Bolting To New York For One Lousy Buck
I went from the District to Manhattan last week and my trip involved two trains and a bus. Can you rank the three pieces of my journey by how much they cost?
--Metro from Northwest D.C. to Metro Center.
--Bus from downtown Washington to midtown Manhattan.
--Subway from 33rd Street to 57th Street in New York.
Answer: The three elements of the trip cost $1.35, $1.50 and $2--in the order I listed the modes of transportation above.
I didn't believe it till the bus pulled away from the curb, but I really got a 225-mile trip for $1.50.
Consider me a convert to Bolt Bus.
Bolt is a new effort by the folks at Greyhound to come to terms with the newly competitive nature of the East Coast intercity bus business. Ever since the various Chinatown bus services arrived on the scene a few years ago, the Big Dog has been left to chase his own tail. Everything the hound did, the Chinatown buses did better: The upstarts were cheaper, faster, more flexible and, most important for many Washington passengers, the Chinatown buses didn't require you to suck it up and head over to Greyhound's sleazy Northeast station.
The Big Dog tried to fight back against the Chinatown buses by helping to spread the word that the upstarts were unsafe and unreliable. But riders like me didn't care--we preferred to take our chances on the cheap trip, even if some of the drivers seemed more interested in smoking, eating and nonstop chatting while they operated the bus. Greyhound even tried suing the Chinatown bus services, alleging that they were operating without proper safety precautions. I didn't mind the alleged unsafe practices in the least and neither did thousands of others.
So now Greyhound is fighting back the right way, with a bus service that's cheaper, faster, more convenient and in every way better than either the Chinatown services or even its own more expensive Greyhound Classic buses.
The Bolt is a spanking new orange and black coach--so new it has the most intense new car smell I've ever sniffed--that pulls up to the southeast corner of 11th and G streets NW 12 minutes early. (It will pull out two minutes early, another impressive touch.) The driver, dressed in a neat, form-fitting Bolt Bus black sweater and a black uni, just glances at the boarding pass you've printed out at home and you're on your way. Service started last week, so I guess the fact that there were a grand total of six people on my midday trip to New York is not necessarily a sign of lack of customer interest.
On my trip, three of the six passengers chose Bolt because its buses offer wireless service all along the route (though a couple of folks complained that the reception was slow--hey, for a buck, hold the whining.) All of us chose Bolt because of the price. One woman, a student at the University of Maryland, said she picked Bolt because "I heard it's owned by Peter Pan/Greyhound, so it's reputable-ish."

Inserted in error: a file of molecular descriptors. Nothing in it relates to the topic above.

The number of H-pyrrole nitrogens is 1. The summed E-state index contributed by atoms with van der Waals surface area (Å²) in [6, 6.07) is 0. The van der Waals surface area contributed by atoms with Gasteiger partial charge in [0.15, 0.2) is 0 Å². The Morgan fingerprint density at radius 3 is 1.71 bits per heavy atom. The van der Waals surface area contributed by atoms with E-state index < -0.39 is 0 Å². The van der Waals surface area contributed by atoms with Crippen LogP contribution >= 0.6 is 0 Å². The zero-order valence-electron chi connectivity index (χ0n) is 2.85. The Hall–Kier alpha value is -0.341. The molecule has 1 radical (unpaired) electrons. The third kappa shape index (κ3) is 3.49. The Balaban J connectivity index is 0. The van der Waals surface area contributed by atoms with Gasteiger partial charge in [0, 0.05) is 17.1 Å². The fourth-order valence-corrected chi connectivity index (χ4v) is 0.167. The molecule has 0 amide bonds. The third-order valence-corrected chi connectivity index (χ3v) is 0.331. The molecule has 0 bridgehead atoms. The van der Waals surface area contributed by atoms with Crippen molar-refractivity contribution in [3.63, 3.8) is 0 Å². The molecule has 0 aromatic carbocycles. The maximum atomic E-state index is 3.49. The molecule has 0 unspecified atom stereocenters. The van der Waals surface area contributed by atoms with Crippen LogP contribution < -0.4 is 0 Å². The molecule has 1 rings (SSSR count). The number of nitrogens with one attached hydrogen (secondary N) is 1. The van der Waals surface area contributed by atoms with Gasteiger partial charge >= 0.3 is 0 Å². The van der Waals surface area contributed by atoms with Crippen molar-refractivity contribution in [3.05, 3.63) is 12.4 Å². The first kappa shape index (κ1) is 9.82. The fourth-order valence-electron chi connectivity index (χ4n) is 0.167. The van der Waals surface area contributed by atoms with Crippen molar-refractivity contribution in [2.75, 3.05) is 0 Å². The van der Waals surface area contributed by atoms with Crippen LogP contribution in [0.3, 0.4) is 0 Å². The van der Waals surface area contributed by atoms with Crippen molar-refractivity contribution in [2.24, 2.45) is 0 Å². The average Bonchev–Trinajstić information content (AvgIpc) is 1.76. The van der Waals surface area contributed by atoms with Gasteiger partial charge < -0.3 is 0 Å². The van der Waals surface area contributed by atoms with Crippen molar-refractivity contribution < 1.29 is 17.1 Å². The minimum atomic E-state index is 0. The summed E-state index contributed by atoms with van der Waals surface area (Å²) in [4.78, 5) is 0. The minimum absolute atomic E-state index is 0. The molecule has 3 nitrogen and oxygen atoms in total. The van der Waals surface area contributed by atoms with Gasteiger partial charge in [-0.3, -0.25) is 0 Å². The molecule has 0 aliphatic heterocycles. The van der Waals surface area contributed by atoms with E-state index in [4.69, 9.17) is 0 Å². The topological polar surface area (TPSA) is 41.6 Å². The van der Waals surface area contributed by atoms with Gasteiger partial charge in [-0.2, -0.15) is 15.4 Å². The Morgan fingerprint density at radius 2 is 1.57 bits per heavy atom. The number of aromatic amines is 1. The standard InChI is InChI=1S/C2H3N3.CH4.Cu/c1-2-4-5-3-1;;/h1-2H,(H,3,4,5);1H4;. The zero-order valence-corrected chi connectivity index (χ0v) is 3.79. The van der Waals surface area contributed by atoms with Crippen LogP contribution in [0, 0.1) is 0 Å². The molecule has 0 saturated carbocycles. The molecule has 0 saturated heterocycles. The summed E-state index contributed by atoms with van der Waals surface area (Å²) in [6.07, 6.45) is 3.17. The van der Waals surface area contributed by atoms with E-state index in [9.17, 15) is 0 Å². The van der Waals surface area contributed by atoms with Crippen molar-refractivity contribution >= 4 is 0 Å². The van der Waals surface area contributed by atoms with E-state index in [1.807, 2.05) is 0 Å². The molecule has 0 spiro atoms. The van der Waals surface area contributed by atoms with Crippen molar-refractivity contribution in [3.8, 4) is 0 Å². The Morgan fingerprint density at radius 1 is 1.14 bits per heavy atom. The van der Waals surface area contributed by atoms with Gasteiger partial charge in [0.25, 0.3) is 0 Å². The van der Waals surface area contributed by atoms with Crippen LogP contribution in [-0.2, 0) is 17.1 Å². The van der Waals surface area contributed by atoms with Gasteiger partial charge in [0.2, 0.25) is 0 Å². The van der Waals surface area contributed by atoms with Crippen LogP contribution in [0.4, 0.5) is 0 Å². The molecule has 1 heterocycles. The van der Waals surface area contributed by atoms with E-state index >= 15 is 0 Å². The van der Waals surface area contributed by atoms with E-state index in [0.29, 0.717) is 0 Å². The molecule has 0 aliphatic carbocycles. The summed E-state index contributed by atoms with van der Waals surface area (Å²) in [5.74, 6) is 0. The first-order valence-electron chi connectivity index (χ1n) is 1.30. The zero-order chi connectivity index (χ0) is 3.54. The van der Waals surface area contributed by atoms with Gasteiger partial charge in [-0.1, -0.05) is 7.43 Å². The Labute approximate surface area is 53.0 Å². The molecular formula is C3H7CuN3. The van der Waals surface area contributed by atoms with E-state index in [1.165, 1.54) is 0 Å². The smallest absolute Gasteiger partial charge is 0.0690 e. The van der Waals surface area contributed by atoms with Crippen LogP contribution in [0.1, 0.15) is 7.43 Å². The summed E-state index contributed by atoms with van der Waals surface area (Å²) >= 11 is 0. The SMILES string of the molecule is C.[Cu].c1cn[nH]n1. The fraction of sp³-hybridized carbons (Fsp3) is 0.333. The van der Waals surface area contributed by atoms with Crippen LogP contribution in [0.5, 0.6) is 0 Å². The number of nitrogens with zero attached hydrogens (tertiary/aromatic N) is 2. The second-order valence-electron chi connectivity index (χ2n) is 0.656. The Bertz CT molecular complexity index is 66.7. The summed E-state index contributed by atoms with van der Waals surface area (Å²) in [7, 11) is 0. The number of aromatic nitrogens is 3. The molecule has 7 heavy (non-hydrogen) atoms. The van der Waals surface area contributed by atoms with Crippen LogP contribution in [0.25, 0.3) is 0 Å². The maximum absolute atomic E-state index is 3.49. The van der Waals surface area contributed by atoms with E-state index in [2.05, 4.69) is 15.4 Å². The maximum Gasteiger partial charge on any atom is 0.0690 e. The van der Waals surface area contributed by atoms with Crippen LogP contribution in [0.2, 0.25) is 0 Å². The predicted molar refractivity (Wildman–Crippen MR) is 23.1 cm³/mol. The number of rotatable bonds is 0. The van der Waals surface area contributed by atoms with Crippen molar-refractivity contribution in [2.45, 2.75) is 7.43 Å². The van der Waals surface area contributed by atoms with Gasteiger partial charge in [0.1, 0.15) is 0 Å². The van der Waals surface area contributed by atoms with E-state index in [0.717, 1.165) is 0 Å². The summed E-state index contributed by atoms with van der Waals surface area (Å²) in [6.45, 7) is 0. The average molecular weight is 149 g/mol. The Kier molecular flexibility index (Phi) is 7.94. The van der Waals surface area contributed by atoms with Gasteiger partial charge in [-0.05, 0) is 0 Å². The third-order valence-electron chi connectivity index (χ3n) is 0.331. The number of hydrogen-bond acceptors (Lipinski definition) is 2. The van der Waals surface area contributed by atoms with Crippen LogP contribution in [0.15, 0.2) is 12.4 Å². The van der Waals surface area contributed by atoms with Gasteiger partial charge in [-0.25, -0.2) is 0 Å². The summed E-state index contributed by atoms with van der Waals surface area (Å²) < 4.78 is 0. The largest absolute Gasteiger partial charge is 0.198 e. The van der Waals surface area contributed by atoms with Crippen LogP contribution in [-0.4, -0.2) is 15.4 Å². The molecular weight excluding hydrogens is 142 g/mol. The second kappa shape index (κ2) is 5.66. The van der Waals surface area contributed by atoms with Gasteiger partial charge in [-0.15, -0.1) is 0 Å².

Only two of us got the $1 fare (there's a 50-cent booking fee online, which is the main way to buy Bolt seats). The others paid $5 or $7, except for the one walk-on, who paid $20, which is still less than Greyhound and less than a third the cost of a regional Amtrak train around the same time of day. Bolt uses a Southwest Airlines-style fare system in which a few seats on each trip are sold at ludicrously cheap levels and the prices bump up a notch or two as more seats sell and as the time before the trip diminishes. But the service's highest fares remain competitive with the Chinatown buses and cheaper than real Greyhound (which these days offers a $22 web-only one-way fare to New York.)
The Bolt bus was sparkling clean with black velour seats and heavily tinted windows.While there were three flat-screen TVs on board, luckily they were not in operation. Indeed, our driver told us that while "we usually say to please keep conversation to a minimum so you don't disturb your neighbors, today you can do whatever you want" because there were so few of us and we were spread all around the bus. I used three rows for my various paraphernalia.
We made it to 33rd Street on Manhattan's West Side in three hours and fifty two minutes--eight minutes longer than an Amtrak local train I took on the way home and 25 minutes shorter than the scheduled time for Greyhound's D.C.-NYC run. It was a remarkably smooth ride, with a courteous and friendly driver who helped folks with their luggage. And best of all, Bolt, unlike some of its competitors, makes no potty stop--just a nonstop Bolt to the big city. Anytime I'm on a Chinatown bus that makes a pit stop, I cross that company off my list.
But Bolt won't be alone in the buck-a-trip biz for long. On May 30, a Scottish-owned company called Megabus is jumping into the fray with 11 departures daily from the District to Manhattan, leaving from Union Station, a new wrinkle in the downtown street corner vs. Greyhound bus station competition. Megabus doesn't have its full range of fares up on its site yet, but it has committed to $1 fares for some passengers.
Given the price of gas and tolls, not to mention insurance and taxes, these companies can't keep up these bargain basement fares for long, so grab them now. You can always go back to the seething, cursing, wild-driving, smoking Chinatown drivers; those trips get you there for next to nothing, but they feel as cheap as they are.
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